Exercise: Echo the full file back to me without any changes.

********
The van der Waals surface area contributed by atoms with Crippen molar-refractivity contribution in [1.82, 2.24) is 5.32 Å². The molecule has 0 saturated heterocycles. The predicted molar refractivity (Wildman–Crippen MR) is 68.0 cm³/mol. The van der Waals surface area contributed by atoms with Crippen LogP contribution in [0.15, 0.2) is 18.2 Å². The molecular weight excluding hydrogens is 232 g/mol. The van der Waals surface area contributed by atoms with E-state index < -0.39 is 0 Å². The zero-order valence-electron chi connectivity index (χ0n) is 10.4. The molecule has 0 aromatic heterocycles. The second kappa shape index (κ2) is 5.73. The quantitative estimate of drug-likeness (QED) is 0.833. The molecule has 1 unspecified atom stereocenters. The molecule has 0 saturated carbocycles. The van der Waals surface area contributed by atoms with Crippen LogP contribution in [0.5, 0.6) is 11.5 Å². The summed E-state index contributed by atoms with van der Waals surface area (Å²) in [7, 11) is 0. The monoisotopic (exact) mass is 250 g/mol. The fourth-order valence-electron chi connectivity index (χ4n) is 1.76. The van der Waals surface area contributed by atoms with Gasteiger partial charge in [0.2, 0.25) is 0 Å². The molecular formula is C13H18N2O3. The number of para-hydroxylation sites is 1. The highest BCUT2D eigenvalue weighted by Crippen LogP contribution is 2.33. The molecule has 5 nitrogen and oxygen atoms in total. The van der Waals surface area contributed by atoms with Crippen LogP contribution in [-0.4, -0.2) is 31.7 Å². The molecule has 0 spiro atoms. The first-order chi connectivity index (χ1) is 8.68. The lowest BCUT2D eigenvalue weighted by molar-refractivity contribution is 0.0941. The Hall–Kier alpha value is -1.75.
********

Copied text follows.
The van der Waals surface area contributed by atoms with Crippen molar-refractivity contribution in [1.82, 2.24) is 5.32 Å². The molecule has 0 saturated heterocycles. The predicted molar refractivity (Wildman–Crippen MR) is 68.0 cm³/mol. The van der Waals surface area contributed by atoms with Crippen LogP contribution in [0.15, 0.2) is 18.2 Å². The molecular weight excluding hydrogens is 232 g/mol. The van der Waals surface area contributed by atoms with E-state index < -0.39 is 0 Å². The zero-order valence-electron chi connectivity index (χ0n) is 10.4. The molecule has 0 aromatic heterocycles. The second kappa shape index (κ2) is 5.73. The quantitative estimate of drug-likeness (QED) is 0.833. The molecule has 1 unspecified atom stereocenters. The molecule has 0 saturated carbocycles. The van der Waals surface area contributed by atoms with Crippen LogP contribution in [0.5, 0.6) is 11.5 Å². The summed E-state index contributed by atoms with van der Waals surface area (Å²) in [7, 11) is 0. The monoisotopic (exact) mass is 250 g/mol. The fourth-order valence-electron chi connectivity index (χ4n) is 1.76. The van der Waals surface area contributed by atoms with Gasteiger partial charge in [0.2, 0.25) is 0 Å². The molecular formula is C13H18N2O3. The number of para-hydroxylation sites is 1. The highest BCUT2D eigenvalue weighted by Crippen LogP contribution is 2.33. The molecule has 5 nitrogen and oxygen atoms in total. The van der Waals surface area contributed by atoms with Crippen LogP contribution in [-0.4, -0.2) is 31.7 Å². The molecule has 0 spiro atoms. The first-order chi connectivity index (χ1) is 8.68. The lowest BCUT2D eigenvalue weighted by molar-refractivity contribution is 0.0941. The Hall–Kier alpha value is -1.75.